Implementing Simple Constraint / ConstraintTemplate with OPA Gatekeeper

In this example, we would be defining a new constraint template and constraint that requires all labels to be present and valid. Here, I’m going to use the samples that come up with the OPA Gatekeeper installation.

Installation

To deploy a released version of Gatekeeper on the cluster with a prebuilt image, run the following command.

kubectl apply -f https://raw.githubusercontent.com/open-policy-agent/gatekeeper/master/deploy/gatekeeper.yaml

Kubernetes Cluster is ready

Image – Kubernetes Cluster is ready

Career Category (English)640x480

We have our Kubernetes cluster ready, let’s install Gatekeeper with a prebuilt image.

Open Policy Agent Gatekeeper Installation completed

Image – Open Policy Agent Gatekeeper Installation completed

Gatekeeper Role, CRDs are now installed. The next step is to create a new constraint template to enforce labels on the namespace to be present and valid.

Define constraint template(s)

ConstraintTemplate defines what needs to be enforced and the schema of the constraint. Here if you notice the openAPIV3Schema and targets the constraint field allows users to fine-tune the behavior of a constraint.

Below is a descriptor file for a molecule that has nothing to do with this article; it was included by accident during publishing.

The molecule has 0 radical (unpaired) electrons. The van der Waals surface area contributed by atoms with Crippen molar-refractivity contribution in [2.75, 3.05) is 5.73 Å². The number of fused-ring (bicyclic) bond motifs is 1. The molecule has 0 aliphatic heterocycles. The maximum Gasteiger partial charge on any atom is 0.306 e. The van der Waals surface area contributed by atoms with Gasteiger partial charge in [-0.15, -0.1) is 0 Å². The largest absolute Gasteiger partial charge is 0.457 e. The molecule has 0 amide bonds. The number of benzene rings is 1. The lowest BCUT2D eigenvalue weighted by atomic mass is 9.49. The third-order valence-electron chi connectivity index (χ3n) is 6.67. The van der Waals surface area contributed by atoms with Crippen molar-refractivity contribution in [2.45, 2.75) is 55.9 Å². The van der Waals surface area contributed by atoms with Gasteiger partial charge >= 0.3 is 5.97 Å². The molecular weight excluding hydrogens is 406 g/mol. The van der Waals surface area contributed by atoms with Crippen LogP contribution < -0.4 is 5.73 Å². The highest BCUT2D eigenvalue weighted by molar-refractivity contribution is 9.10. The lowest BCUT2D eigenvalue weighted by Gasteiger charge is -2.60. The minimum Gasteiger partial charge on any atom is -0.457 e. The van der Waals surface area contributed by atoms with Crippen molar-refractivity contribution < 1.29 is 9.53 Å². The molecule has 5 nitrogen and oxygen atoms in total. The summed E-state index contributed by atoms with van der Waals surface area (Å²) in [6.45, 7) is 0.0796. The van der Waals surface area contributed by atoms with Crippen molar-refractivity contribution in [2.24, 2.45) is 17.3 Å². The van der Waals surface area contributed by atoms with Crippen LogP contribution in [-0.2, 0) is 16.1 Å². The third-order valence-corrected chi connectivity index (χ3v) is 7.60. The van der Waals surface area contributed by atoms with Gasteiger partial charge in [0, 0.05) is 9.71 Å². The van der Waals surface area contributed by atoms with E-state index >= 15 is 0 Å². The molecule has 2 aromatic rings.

apiVersion: templates.gatekeeper.sh/v1beta1
kind: ConstraintTemplate
metadata:
name: k8srequiredlabels
spec:
crd:
spec:
names:
kind: K8sRequiredLabels
listKind: K8sRequiredLabelsList
plural: k8srequiredlabels
singular: k8srequiredlabels
validation:
# Schema for the `parameters` field
openAPIV3Schema:
properties:
labels:
type: array
items: string
targets:
- target: admission.k8s.gatekeeper.sh
rego: |
package k8srequiredlabels

Google IT Support Professional Certificate by Grow with Google (300x600) - 2

violation[{"msg": msg, "details": {"missing_labels": missing}}] {
provided := {label | input.review.object.metadata.labels[label]}
required := {label | label := input.parameters.labels[_]}
missing := required - provided
count(missing) > 0
msg := sprintf("you must provide labels: %v", [missing])
}

Install ConstraintTemplate with the following command

kubectl apply -f https://raw.githubusercontent.com/open-policy-agent/gatekeeper/master/demo/basic/templates/k8srequiredlabels_template.yaml